With the continued spring-like weather, Sabine Dutoit and I wanted to head out to Road 21 and Hills Creek Reservoir for our annual ritual to see the gold stars (Crocidium multicaule) in bloom. Seeing the first show of floral color really starts the year off right. The fact that it is so much earlier than usual worries me, but for now, I’m trying to just enjoy being able to start botanizing in February. They were much farther along than last week when John Koenig and I stopped to check, but they still have a long way to go before they are at peak bloom. Hopefully, we’ll get some rain soon to keep them going. Read the rest of this entry »

First Meadow Survey of 2018

John enjoying the view (and a moment of sunshine) at our first new meadow site of the year.

On Monday, January 29, John Koenig and I attended a meeting of the Southern Willamette Forest Collaborative at the Forest Service office in Westfir. The purpose of the meeting was to propose surveying projects in the Rigdon area of the Middle Fork District of the Willamette National Forest (south of Oakridge and Hills Creek Reservoir). Earlier in the month, Molly Juillerat, the district botanist, and I met to talk about meadows we want to survey, especially those that might have purple milkweed (Asclepias cordifolia). I spent some time looking at Google Earth searching for potential meadow sites I hadn’t been to yet and put together a list of 16 low-elevation open areas I think are worth checking out. Read the rest of this entry »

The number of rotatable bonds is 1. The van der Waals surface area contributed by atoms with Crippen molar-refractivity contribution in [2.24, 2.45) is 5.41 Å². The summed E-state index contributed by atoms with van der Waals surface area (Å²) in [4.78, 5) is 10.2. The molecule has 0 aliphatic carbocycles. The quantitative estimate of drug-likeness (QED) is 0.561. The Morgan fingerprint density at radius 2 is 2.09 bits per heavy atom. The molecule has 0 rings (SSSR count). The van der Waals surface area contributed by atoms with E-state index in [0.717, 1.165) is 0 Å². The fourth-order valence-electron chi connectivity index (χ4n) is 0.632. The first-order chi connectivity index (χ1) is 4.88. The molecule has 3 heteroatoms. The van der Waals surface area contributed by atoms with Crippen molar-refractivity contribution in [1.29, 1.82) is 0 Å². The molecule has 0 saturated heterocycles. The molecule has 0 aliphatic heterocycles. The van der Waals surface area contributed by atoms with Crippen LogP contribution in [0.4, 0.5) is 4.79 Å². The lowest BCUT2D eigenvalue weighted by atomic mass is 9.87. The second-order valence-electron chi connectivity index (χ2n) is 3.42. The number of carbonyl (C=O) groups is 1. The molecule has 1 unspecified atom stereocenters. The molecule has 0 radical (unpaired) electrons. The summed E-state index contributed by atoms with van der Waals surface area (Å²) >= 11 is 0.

Further Low-Elevation Meadow Exploration

After the September rains finally put an end to the fires and cleared out the smoky skies, I was anxious to get back outside after being trapped indoors by the smoke for so much of late summer. I had hoped to look for more meadows and open areas in the Rigdon area, southeast of Hills Creek Reservoir. I knew it would be hard to spot purple milkweed (Asclepias cordifolia) plants so late in the year, but I could at least assess the quality of the areas and the potential for milkweed or other interesting plants. With the flowers pretty much done for the season, it didn’t seem worth the many miles of gravel to get up to high elevations, so exploring more low-elevation meadows was the perfect goal.

Ground rose (Rosa spithamea) is generally less than a foot tall. It is distinguished from our other roses by its chubby, gland-covered hips. There’s quite a bit of it at Mutton Meadow.

On September 25th, Sheila Klest and I went to Monarch Meadow to see if there was any milkweed seed left and to collect any other seed of interest. The milkweed stems had mostly collapsed and there were very few intact seed capsules, but Sheila was able to bring home a bit of seed to try growing at her native plant nursery, Trillium Gardens. I was glad I had already gotten some for myself back in July (see Late Season Visit to Monarch Meadow) when they were just starting to ripen. Some sticky birdbeak (Cordylanthus tenuis) was still in bloom, and there was an unusually deep pink form of autumn willowherb (Epilobium brachycarpum) in flower in the meadow but little else. After we collected some seeds of grasses and purple and diamond clarkia (Clarkia purpurea and C. rhomboidea), we headed over to nearby Mutton Meadow. There we hunted around until we found the bright red hips of ground rose (Rosa spithamea) among the grass. They had bloomed well and the hips were perfectly ripe, so we both collected some hips and a few cuttings. I hope I’ll be able to grow this charming little rose. Read the rest of this entry »